'Next,' 'Folksay,' 'War,' 'Drop Down,' 'Han,' 'Nocturne,' 'Monologue' and 'Ties That Bind'
by Carmel Morgan
October 18, 2008 -- The John F. Kennedy Center for the Performing Arts, Terrace Theater, Washington, DC
On October 18, 2008, at the Kennedy Center’s Terrace Theater, Washington DC’s CityDance Ensemble, in a program titled “Next,” presented an evening of mixed repertoire featuring works by a wide range of choreographers. The choreographers included emerging young choreographers Kate Weare and Austin McCormick, and also socially-minded former Martha Graham Dance Company member Sophie Maslow, who passed away in 2006 at the age of 95.
To open the program, the company performed Maslow’s 1942 American masterpiece “Folksay,” with text by Carl Sandburg and music by Woody Guthrie. Maslow’s “Folksay” hit all the right notes. Her choreographic genius completely eclipsed that of the other choreographers on the program. The next generation of choreographers clearly has their work cut out for them.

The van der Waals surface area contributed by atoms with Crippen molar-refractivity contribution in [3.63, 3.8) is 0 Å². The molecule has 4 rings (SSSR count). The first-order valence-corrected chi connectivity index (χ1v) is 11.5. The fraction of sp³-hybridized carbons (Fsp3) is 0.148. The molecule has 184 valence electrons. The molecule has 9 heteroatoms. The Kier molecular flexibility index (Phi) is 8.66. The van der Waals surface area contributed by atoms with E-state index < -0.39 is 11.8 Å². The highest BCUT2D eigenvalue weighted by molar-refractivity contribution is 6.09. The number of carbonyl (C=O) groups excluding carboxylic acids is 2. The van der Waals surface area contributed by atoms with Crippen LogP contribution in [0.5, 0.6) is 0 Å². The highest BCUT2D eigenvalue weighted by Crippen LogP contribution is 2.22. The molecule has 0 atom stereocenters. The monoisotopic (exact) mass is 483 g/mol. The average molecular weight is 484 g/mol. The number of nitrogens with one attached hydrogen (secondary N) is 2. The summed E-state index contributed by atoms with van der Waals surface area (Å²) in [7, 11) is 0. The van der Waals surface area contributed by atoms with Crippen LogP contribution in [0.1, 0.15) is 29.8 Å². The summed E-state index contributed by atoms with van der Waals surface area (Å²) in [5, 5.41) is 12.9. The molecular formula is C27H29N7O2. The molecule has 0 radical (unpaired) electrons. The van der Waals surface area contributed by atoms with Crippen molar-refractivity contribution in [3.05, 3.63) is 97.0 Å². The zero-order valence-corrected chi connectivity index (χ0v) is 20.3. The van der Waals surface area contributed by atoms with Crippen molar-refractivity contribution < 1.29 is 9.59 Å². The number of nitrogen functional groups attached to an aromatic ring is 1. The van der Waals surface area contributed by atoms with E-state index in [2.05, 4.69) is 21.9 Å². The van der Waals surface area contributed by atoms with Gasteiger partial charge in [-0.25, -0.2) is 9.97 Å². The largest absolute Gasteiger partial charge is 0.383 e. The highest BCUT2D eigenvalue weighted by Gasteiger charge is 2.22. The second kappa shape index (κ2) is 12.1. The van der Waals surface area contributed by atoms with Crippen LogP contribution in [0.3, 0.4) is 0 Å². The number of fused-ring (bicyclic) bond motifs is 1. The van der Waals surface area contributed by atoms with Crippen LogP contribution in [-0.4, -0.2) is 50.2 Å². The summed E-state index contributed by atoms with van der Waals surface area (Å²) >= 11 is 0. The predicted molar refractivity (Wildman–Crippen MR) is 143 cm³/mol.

Everything about “Folksay,” from the costumes to the live music to the spirited dancing, was thoughtful and fitting, and the audience enjoyed a down home good time. Two musicians, brothers John and Andy Ratliff, provided toe-tapping entertainment. Their folk songs and comedic exchanges – Question: “Howdy, Farmer, have you lived here all your life?” Answer: “Not yet.” – recalled an episode of “Hee Haw.” The dancers, the men in denim and plaid and the women in ruffled print dresses, were utterly charming as well. Their crisply executed movements, often consisting of slapping feet resembling clogging or circle and line patterns reminiscent of square dancing, effectively evoked the emotions of the work’s simple songs and poetry.